It's best known for the role it played in the English Civil War. Newbury was a strategically important town, so both sides wanted control of the castle. In 1643, King Charles I sent Sir John Boys and around 200 men to claim it.
By this time, Donnington was obsolete. The 250 year old walls were no match for modern artillery, so Sir John set to work improving the defences. He built earthworks in a star shape around the castle, creating gun emplacements and effectively turning the whole hilltop into a fortress.
You can still make out the shape of the 17th century defences.
Donnington came under attack in July 1644, when an army of 3000 Parliamentarian soldiers arrived. A major assault was launched up the hill, equipped with ladders to try and climb the walls. The attackers were driven back, losing more than 300 men.
Parliamentarian cavalry with the castle in the distance
After failing to capture the castle, the Parliamentarians tried to destroy it. They placed an artillery battery at the bottom of the hill, on the Newbury side. In a bombardment lasting 12 days, they demolished all of the towers on this side of the castle.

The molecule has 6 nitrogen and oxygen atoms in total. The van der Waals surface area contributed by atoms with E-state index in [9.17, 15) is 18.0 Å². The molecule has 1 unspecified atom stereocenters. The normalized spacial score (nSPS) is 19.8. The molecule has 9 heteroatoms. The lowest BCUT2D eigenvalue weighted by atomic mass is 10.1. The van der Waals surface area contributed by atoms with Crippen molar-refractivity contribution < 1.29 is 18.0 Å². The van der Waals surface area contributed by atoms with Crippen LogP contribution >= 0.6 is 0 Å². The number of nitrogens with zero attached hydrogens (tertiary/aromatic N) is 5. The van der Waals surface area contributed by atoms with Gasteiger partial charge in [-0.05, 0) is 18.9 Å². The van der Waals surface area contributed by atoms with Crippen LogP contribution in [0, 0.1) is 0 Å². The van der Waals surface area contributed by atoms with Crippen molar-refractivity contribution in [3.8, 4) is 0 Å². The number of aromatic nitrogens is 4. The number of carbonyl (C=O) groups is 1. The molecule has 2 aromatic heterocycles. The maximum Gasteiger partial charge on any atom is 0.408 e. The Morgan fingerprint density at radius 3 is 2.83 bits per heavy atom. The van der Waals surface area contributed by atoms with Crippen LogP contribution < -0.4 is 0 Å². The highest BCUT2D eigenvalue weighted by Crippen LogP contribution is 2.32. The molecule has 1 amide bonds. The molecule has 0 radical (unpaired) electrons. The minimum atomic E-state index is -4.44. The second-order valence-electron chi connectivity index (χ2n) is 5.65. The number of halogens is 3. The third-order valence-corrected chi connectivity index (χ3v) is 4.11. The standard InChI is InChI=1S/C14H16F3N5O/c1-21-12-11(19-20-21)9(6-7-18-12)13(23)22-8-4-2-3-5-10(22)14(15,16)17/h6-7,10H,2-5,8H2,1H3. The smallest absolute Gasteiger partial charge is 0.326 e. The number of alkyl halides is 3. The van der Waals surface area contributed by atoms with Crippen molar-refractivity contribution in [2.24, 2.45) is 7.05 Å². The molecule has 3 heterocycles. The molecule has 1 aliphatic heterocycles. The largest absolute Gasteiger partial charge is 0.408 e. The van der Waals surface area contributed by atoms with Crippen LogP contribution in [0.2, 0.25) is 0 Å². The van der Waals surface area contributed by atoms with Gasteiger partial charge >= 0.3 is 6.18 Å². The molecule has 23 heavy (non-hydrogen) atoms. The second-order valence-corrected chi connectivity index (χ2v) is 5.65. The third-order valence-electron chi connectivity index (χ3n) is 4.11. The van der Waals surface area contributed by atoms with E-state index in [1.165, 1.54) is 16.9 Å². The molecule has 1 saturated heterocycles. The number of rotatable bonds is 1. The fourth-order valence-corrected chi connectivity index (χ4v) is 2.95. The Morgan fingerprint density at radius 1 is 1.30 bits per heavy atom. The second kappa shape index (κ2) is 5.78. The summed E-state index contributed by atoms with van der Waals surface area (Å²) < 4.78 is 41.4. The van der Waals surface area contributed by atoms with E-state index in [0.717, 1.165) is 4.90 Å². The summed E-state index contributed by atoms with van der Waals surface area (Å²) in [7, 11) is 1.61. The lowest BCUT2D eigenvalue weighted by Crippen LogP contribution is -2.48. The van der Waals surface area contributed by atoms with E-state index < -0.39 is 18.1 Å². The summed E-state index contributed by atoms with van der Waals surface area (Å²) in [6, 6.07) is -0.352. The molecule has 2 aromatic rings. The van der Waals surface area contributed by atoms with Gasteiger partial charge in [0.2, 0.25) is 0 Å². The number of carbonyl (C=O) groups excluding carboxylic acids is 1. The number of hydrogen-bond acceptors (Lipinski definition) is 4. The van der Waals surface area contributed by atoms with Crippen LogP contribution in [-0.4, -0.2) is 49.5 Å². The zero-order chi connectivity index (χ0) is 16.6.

Despite the heavy damage, the defenders still had a strong position on the fortified hilltop. The situation became a stalemate, as the castle refused to surrender and the Parliamentarian soldiers refused orders to try another attack.
All the Parliamentarians could do was resume their artillery bombardment. After doing further damage to the front of the castle, they then set up cannons on Snelsmore Common to attack the other side.
The red patch on the closest tower shows where artillery damage has been repaired
By now, the building was falling apart. The Parliamentarians urged Sir John to save the castle by surrendering, but he replied that 'he was not bound to repair the castle, but that by God's help, he would keep the ground.'
Towards the end of 1644, two soldiers managed to sneak up and poison the castle well, which was about 400 yards outside of the walls. They probably thought their commander would be pleased. In fact, he was appalled to hear what they'd done and sent a warning to the enemy soldiers in the castle. A short truce was agreed, giving the defenders time to clean the poison out of their well.
As a result, the garrison were able to hold out until the war ended in 1646. Even then, Sir John only surrendered once he had permission from the King.
Later that year, Parliament decided to demolish what was left of the castle, although they left the gatehouse standing.
It's still an impressive sight today and has become one of Newbury's top tourist attractions.